Finally...a complete solution that makes water program management clear and simple.

Water professionals across the country rely on 120WaterAudit to streamline their most complex drinking water initiatives. Our platform is comprised of sample & filter kits, cloud-based software, and services that public water systems, government agencies, and facilities leverage in order to eliminate data silos, act on regulatory requirements, and execute the last mile of compliance--which is often the most burdensome. 

Trusted across the nation and in use at over 160,000 locations, 120WaterAudit enables clients such as Newark, New Jersey, Pittsburgh Water and Sewer Authority, Chicago Public Schools, Indiana Finance Authority, and Mott McDonald to manage and execute water programs at scale while saving operational resources.

By simplifying water quality and inventory programs, our clients are able to focus on the important work of protecting public health. 


Lead has met its match.

Making results data public is key to your lead programs success. Easily download reports to share with state and district stakeholders.

Between ever-evolving rules and regulations and numerous stakeholders, compliance can be hard. Our software automatically ingests lab results, triggers consumer notifications, and ensures that those stakeholders are in the know – and that you are fully compliant.



250 S. Elm Street

Zionsville, IN 46077


Phone: 1.888.317.1510

Contact: Alison Roach


  • 120Water Expands Beyond Lead Program Management; Creates Center Of Excellence To Guide Water Quality Professionals & Government Officials

    120Water, a digital water platform designed for modern drinking water compliance, is expanding its capabilities beyond lead to include contaminants such as arsenic, Legionella (ASHRAE 188), and polyfluoroalkyl substances (PFAS), also known as “forever chemicals.”

  • LCR Revisions Push Systems Into Uncharted Waters: Schools & Childcare Facilities

    Among all the Lead and Copper Rule Revisions (LCRR) regarding testing, reporting, and reacting to lead levels in drinking water is an entirely new requirement for water testing at K-12 schools and licensed childcare centers in a utility’s service area. Here are some thought-provoking considerations for involved schools and the utilities, government officials, and engineering firms who serve them.

  • Preparing For Lead-Service-Line Inventory And Replacement Requirements

    With all the new facets of proposed Lead and Copper Rule revisions (LCRR) announced by the U.S. EPA in October of 2019, any water utility that has not yet started making preparations is at risk of being non-compliant by the time the new rules are put into effect. Use the accompanying links to improve understanding of those requirements and the process of conducting lead-service-line (LSL) inventories and replacements.

  • Preparing For Increased Sampling Frequency Mandated By LCR Revisions

    The proposed Lead and Copper Rule Revisions (LCRR) announced by the U.S. EPA offer new hope for identifying and reducing sources of lead contamination in drinking water, albeit with new levels of testing required to pinpoint problem areas. Preparing for the new rules means taking active steps toward identifying both the technicalities and logistics of meeting them, as outlined in the links and bullet points below.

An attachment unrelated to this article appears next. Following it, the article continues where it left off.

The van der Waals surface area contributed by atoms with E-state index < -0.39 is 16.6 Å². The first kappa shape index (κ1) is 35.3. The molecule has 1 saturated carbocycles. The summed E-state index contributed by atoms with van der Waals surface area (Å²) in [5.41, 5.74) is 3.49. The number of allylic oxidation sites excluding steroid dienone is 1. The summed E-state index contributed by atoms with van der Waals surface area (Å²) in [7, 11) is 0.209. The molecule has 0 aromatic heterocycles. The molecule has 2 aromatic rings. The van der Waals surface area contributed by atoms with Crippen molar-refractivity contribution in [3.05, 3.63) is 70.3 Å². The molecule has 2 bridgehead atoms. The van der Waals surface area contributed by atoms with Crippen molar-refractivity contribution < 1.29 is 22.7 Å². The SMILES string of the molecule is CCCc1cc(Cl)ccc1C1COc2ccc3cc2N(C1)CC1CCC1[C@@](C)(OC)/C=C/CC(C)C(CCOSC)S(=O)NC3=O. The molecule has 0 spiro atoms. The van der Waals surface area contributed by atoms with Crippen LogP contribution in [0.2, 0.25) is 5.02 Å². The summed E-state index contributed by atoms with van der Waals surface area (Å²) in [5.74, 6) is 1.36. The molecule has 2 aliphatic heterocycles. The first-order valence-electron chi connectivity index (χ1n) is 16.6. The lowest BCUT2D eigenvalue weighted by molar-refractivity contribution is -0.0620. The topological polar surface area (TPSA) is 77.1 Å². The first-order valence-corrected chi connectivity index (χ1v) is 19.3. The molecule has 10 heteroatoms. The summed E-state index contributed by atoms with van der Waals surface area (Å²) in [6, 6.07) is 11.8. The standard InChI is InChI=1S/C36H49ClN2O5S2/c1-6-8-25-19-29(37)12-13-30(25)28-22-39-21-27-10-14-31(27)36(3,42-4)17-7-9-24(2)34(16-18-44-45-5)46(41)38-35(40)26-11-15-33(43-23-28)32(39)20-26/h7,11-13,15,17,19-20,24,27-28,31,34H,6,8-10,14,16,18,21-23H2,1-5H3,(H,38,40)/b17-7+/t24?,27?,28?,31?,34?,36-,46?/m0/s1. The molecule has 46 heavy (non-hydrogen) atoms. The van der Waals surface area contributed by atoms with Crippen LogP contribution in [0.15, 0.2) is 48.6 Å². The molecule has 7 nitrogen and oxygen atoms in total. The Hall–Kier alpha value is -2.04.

• Avoiding Crisis: Meeting LCR Revision Communication Requirements

    Complying with communication requirements is as much a part of the proposed Lead and Copper Rule Revisions (LCRR) as the actual water testing and identification of lead service line (LSL) inventories. Given the magnitude of the proposed changes, it is critical for water distribution utilities to start preparing for its implementation well in advance. Here are some key factors to consider.

  • PWSA Reduces Customer Request Fulfillment From 4 Months To 14 Days

    Due to recent LCR exceedances, PWSA faced skyrocketing customer requests on top of the order to replace 7% of their roughly 18,000-33,000 lead service lines every year. In addition, their Lead and Copper Compliance (LCR) and Lead Service Line Replacement testing program (LSLR) required immense amounts of manpower. These two events combined to require thousands of point-of-use kits to be collected and tested every year. They looked to 120WA to solve the challenges of siloed data sources, kit delivery and pickup, lab coordination, and distribution of results.

  • The Elected Official's Guide To Understanding The US Lead Effect

    “The water crisis in Flint is the Cuyahoga River fire of our generation: an event that thrust a widespread but underappreciated problem into the national consciousness.”

  • EPA Proposed Revisions To The Lead & Copper Rule

    On October 10th, EPA Administrator Andrew Wheeler announced the long-awaited proposed revisions to the Lead and Copper Rule (LCRR) which was promulgated nearly 30 years ago under the Safe Drinking Water Act.

  • What Is The Digital Water Transformation?

    There’s a lot of buzz these days around the Digital Transformation of “this” and the Digital transformation of “that” – but what does it actually mean in practice, and specifically for the Water Sector?

  • Lead Sampling Program Structures

    We reviewed lead sampling efforts around the country and provide a simple overview to assist as states create or expand lead testing programs for schools and childcare facilities.